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Buried Sphinx

Is Our View of History Wrong? New Research Group Aims to Investigate the Evidence for an Advanced Ancient Civilisation

Is the orthodox view of the rise of civilisation wrong? For many years, a number of ‘alternative’ historians have put forward the view that there is enough evidence to suggest that an advanced civilisation existed in prehistory, but through some cataclysm disappeared in the mists of time. And, in recent years, archaeological discoveries such as the truly ancient megalithic site of Göbekli Tepe have continued to add substance to that view.

Geologist Robert Schoch – famous for his ‘redating’ of the Great Sphinx of Egypt, based on evidence of water eroision – is now, with a number of colleagues, aiming to take research into this idea to the next level. He has just announced the formation of ‘ORACUL‘ (‘Organization for the Research of Ancient Cultures’), a non-profit 501c devoted to investigation and discussion of these ‘forbidden history’ ideas:

The scientific debate surrounding the origins of human civilization is far from settled. Independent research by scholars and professionals in the hard sciences has begun to challenge the accepted narrative of civilization’s beginnings. Today, there is a large body of evidence from a myriad of fields which argues convincingly for a revision of that narrative – pushing back the timeline for advanced culture by thousands of years.

Opposed by many orthodox scholars (whose interests are served by maintaining the status quo), serious scientists and professionals who attempt to bring attention to this contrary evidence are often ignored and ridiculed. Handicapped by a lack of funding, publicity, and professional networking, breakthrough research related to ancient cultures continues to languish in relative obscurity.

ORACUL works to bring this existing research to the attention of both the academic community and the public, as well as conducting new investigations into ancient cultures. This pioneering research involves not only professionals in the hard sciences, but also serious, out-of-the-box thinking in other disciplines. ORACUL will accomplish this goal by focusing on three primary areas of activity: Research Advocacy, Publishing, and Educational Outreach.

Here’s a video introduction from Robert:

If you wish to help kickstart ORACUL with a contribution, you can do so via at, and also keep up to date with news about the organization by liking Dr Robert Schoch’s Facebook page.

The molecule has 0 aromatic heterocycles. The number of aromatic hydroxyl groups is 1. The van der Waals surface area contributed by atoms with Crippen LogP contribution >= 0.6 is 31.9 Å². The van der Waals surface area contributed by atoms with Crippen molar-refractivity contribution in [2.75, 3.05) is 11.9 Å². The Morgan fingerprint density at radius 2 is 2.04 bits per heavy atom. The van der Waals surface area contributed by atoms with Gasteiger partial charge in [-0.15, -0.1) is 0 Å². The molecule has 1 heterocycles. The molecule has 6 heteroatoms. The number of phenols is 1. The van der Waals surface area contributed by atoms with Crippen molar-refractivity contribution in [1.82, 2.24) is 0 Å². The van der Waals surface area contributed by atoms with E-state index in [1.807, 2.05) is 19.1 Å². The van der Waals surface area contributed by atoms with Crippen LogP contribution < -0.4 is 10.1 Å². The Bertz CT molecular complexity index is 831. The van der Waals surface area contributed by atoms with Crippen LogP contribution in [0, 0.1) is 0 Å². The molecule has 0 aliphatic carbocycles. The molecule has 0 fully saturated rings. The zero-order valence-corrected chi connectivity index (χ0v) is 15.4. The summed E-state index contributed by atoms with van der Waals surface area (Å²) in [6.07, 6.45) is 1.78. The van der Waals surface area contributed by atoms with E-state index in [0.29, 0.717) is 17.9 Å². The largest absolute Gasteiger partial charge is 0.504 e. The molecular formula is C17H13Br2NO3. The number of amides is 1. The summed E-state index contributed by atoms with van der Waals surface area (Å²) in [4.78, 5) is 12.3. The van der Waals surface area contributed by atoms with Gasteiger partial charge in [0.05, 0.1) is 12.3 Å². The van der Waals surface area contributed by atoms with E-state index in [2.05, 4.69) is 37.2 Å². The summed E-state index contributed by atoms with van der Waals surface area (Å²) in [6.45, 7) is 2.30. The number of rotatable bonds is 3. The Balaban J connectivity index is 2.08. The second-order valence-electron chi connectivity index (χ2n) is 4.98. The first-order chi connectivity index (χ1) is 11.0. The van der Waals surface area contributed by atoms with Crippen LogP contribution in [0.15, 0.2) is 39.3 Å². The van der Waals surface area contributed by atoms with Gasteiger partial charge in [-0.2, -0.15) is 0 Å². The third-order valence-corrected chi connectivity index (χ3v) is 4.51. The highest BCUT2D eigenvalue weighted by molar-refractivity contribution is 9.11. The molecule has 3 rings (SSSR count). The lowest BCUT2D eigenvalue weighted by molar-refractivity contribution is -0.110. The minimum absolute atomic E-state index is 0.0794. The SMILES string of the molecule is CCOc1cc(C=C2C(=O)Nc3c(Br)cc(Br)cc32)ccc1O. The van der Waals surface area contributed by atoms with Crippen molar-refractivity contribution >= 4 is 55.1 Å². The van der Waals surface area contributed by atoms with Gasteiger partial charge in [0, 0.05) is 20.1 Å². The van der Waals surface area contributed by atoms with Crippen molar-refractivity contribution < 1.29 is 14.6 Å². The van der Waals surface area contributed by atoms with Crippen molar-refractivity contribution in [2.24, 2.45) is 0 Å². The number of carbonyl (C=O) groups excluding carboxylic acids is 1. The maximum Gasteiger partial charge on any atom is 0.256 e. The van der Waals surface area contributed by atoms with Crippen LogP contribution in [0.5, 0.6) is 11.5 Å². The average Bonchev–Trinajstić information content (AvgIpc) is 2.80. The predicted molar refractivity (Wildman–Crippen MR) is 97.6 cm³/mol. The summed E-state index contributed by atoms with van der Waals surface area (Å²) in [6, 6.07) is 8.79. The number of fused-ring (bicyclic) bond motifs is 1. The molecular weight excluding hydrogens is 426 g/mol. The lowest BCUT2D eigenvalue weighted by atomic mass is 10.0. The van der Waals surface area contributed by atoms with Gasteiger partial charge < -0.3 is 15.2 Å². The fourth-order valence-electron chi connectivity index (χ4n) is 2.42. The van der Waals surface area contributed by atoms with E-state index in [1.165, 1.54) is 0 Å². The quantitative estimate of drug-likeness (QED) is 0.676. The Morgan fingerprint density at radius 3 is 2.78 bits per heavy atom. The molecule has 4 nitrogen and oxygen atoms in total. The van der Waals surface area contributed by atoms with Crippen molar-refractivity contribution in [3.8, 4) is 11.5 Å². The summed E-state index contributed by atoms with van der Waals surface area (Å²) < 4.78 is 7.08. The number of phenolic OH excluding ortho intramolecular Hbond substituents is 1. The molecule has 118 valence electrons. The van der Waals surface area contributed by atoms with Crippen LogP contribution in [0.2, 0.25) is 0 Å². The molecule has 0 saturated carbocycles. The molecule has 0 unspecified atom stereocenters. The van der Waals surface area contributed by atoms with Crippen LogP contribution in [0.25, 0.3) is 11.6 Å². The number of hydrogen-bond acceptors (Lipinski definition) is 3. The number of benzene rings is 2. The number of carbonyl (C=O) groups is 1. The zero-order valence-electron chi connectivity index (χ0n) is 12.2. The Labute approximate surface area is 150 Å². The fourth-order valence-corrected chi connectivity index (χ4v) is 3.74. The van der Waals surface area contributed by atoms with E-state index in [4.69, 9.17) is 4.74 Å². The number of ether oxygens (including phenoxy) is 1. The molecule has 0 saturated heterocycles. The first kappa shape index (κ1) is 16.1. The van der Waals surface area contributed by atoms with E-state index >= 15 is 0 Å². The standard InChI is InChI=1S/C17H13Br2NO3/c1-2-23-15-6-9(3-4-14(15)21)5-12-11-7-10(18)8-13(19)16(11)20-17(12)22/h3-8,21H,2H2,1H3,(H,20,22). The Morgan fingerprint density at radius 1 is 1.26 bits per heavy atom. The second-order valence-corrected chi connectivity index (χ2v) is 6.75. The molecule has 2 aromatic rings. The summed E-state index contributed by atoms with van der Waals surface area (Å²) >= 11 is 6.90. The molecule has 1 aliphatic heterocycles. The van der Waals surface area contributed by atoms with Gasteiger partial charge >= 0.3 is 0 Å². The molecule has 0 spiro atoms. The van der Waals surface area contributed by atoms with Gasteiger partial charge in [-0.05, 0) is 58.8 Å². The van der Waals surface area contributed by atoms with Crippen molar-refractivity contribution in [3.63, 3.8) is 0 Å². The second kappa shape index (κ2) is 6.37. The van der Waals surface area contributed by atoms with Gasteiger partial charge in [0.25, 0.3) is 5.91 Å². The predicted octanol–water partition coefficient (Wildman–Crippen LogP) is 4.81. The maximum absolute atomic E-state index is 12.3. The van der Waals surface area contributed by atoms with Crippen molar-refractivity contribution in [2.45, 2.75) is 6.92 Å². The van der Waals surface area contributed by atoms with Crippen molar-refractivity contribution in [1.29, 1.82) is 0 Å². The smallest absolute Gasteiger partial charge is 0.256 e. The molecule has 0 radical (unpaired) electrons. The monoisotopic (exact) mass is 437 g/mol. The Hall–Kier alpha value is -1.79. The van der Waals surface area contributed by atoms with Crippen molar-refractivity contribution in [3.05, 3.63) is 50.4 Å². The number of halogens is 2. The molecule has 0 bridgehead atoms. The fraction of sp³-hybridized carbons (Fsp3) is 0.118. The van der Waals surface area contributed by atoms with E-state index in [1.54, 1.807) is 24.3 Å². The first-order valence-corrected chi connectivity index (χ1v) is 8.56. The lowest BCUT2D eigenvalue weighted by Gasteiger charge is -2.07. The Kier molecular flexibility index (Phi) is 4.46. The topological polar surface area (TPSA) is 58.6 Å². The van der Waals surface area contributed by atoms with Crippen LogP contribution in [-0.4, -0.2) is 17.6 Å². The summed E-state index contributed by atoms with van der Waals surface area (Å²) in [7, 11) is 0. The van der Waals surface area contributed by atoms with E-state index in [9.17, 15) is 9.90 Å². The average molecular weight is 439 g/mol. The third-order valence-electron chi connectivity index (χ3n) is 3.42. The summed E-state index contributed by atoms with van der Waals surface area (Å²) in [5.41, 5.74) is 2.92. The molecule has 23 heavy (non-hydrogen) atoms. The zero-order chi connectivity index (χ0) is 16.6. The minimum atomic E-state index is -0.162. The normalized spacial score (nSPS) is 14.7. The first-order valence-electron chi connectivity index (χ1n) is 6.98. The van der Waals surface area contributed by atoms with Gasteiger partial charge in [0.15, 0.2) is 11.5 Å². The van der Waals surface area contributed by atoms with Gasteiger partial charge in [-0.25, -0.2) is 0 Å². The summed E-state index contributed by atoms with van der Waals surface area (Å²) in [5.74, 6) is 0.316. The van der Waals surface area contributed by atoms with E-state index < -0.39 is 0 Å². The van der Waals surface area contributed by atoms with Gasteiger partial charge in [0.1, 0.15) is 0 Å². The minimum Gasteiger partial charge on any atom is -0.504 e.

Link: ORACUL Online

  1. Give a little . . . or give a lot
    Of all the “wild-hared” anomalistic theories ricocheting around the Internet, I suspect this is the one most likely to be proved to have been grounded in reality. We persist in holding onto the stone-headed notion that our ancestors in the ancient past were childlike dolts in bearskins, loincloths or togas, despite evidence to the contrary from all over the Earth. We’re so enmeshed in this self-deprecating belief, we’d even rather credit aliens instead of ourselves for our own achievements. Sigh.

  2. After Schoch
    No, I won’t be contributing to this. I already bought Schoch’s book related to SIDA (“Solar Induced Dark Age”). It’s an interesting idea. The Biblical concept of Satan being cast into a pit for a 1000 years seems to be derived from the Younger Dryas Period. However, an actual reduced solar output for a 1000 years just doesn’t seem likely at all, especially in light of so much evidence for contemporary impact events. I think he should fund his own pet projects.

    Schoch also doesn’t name the “close friends and colleagues” that will be his partners in this new venture (if that’s what it is). Again, if this is their private club, then let them privately fund it.

    I appreciate that Schoch is willing to compromise his Academic reputation by taking on alternative archaeology subjects, but I’m not joining his solar cult group. He should be more specific on how any crowdfunding would be used. I can’t get excited about any of the three general projects that he proposes.

    Personally, I would contribute to someone like Robert Ballard to go looking for sunken Atlantis. But, then again, does he really need my help either, and isn’t that what NatGeo and other commercial sponsors are for?

    As a geologist, you would think Schoch would be better suited to helping Ralph Ellis analyze the Carolina Bays:

    1. Graham Hancock
      Considering Grahamn Hancock’s later work, it would be interesting to see whether he is going the Leary way or the Tolle way, or something completely different

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